Back two decades ago there was a consensus that when oil prices were consistently above US$ 30 per barrel the move towards alternate energy would be spurned on to reach a commercially viable solution. Now with oil in the mid $80 range, and in my opinion set to eventually cross the $100 mark, it is surprising that alternate energy is not the hottest topic on the scene. Indeed a lot has been done in the past two decades and perhaps now we can see a major effort forward towards solar and other alternate forms of energy emerging on the market.
In the US work is underway for a 550 megawatt solar thermal generation plant in the Mojave Desert, which will provide power to over 400,000 homes. In addition Spain, Morocco, India, Iran and others have solar power generation projects underway, which produce anywhere from 30 MW to 354 MW of power. While such power plants will not be the suppliers for huge industrial consumers they will take the place of valuable conventional power generation. Just imagine if all the homes in UAE could get their power needs from alternate energy.
We also have to consider that sooner or later the use of nuclear energy will be a cleaner and more efficient way of mass power generation in the future. Thus it is not far from conceivable that in the coming years perhaps countries like UAE and Qatar will consider nuclear power plants to replace the conventional energy generation. This will mean that the current myopic view of nuclear energy will have to change, and with the right safeguards should actually be encouraged.
It is also clear that with the current concern for the environment and global warming the impetus for alternate energy sources will gather pace. It is inevitable that we will have to consider a wide variety of generation needs, and indeed the government should consider incentives for those businesses who deploy clean, safe and efficient alternate energy systems.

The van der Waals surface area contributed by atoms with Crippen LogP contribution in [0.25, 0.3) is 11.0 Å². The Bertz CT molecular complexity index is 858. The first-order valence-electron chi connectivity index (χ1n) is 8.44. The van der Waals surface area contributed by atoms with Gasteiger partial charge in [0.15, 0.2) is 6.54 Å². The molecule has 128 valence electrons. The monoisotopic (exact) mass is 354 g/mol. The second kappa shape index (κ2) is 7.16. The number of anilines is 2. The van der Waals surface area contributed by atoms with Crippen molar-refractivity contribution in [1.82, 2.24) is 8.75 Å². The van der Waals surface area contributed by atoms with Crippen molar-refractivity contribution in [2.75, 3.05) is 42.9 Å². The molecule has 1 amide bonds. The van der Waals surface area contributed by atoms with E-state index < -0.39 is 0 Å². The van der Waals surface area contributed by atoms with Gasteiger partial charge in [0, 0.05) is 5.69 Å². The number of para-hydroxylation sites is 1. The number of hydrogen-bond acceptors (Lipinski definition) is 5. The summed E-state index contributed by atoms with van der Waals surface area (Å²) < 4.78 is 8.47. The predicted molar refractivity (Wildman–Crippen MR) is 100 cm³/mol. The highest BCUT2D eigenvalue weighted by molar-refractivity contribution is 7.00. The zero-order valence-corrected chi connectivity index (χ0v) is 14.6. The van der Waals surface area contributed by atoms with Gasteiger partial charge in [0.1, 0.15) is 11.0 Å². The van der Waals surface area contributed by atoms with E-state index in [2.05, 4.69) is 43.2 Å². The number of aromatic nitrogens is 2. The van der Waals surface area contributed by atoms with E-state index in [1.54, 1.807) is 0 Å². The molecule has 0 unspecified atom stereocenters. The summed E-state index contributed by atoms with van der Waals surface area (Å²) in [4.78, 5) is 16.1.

The current predictions are that solar power generation will become more efficient and while today it would cost 15 cents pr Kilowatt hour it is estimated that within a couple years, and as more systems are deployed, the cost will come down to 7 cents per KWh, making solar energy very competitive with the oil and gas fired traditional power generation technologies.
We are at the point where alternate energies can be sustainable and to do this we need to create an encouraging atmosphere and this where a major effort towards legislation and financial support should be considered. This is the right way forward and nothing could be more positive than an oil producing country to also embrace the idea of solar and other alternate forms of energy. Interestingly, UAE is making a commitment to go Green and also is one of the countries listed as the most suitable for generating solar energy. Lets do something about this.